The Truth About Eggs: Part 1... Are They Really High in Cholesterol?

The amount of cholesterol in eggs has been a controversial one for decades now. What really is the truth about cholesterol in eggs? Should we be concerned? This excerpt is taken from the article “The Truth About Eggs: How To Tell the Good From the Bad” from Health Realizations 2019.

Are Eggs Healthy?

Eggs have been demonized for years because they contain a lot of cholesterol (about 212 milligrams in an average large egg). But eating eggs is not likely to send your cholesterol levels soaring, or cause you to develop heart disease, as many fear.

Cholesterol is actually an essential part of your body, used to produce cell membranes, steroid hormones, vitamin D and the bile acids your body needs to digest fat. Your brain needs cholesterol to function properly, as does your immune system, and if a cell becomes damaged, it needs cholesterol in order to be repaired. So cholesterol is not only beneficial, it is a vital part of your body.

Further, eating cholesterol is not what gives you high cholesterol. According to the Harvard Heart Letter, it’s a myth that all the cholesterol in eggs goes into your bloodstream and arteries. “For most people, only a small amount of the cholesterol in food passes into the blood. Saturated and trans fats have much bigger effects on blood cholesterol levels”, the Heart Letter states. “The only large study to look at the impact of egg consumption on heart disease-not cholesterol levels or other intermediaries-found no connection between the two.”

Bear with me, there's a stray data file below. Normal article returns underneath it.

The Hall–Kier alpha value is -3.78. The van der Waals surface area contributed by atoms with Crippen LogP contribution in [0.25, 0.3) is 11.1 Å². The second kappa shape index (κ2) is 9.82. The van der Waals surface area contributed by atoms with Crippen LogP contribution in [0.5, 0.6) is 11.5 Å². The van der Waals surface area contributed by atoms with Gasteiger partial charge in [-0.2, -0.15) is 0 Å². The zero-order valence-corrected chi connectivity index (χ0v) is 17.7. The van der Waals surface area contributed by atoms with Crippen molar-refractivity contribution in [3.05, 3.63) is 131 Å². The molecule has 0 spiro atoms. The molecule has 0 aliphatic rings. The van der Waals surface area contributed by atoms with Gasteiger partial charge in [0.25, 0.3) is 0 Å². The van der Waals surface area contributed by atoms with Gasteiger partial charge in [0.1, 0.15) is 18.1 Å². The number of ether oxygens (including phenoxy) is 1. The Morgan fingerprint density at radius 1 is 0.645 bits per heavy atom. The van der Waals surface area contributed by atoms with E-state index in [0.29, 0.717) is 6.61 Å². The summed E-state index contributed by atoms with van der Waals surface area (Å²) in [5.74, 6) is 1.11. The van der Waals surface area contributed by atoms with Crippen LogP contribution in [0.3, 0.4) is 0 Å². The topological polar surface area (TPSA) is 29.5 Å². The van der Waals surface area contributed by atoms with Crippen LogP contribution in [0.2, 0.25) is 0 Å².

Eggs are also an excellent source of healthy nutrients, including choline, a B vitamin that may help reduce your risk of heart disease, cancer, dementia, and more. Egg yolks also provide the most readily absorbed form of lutein, a yellow-hued carotenoid that may help to fight everything from cancer to cataracts to macular degeneration and aging.

As Jen Allbritton writes for the Weston A. Price Foundation:

“Besides providing all eight essential protein-building amino acids, a large whole fresh egg offers about six to seven grams of protein and five grams of fat…, which comes in handy to help in the absorption of all the eggs fat-soluble vitamins. One egg also serves up about 200 milligrams of brain-loving cholesterol and contains the valuable vitamins A. K, E, D, B-complex and minerals iron, phosphorus, potassium and calcium. Choline, another egg nutrient, is a fatty substance found in every living cell and is a major component of our brain. Additionally, choline helps to break up cholesterol deposits by preventing fat and cholesterol from sticking to the arteries. So the bottom line is, don’t be chicken about eating eggs, especially the cholesterol-rich yolks!”

Stay tuned for Part 2 where I will talk about different types of eggs and organic versus non.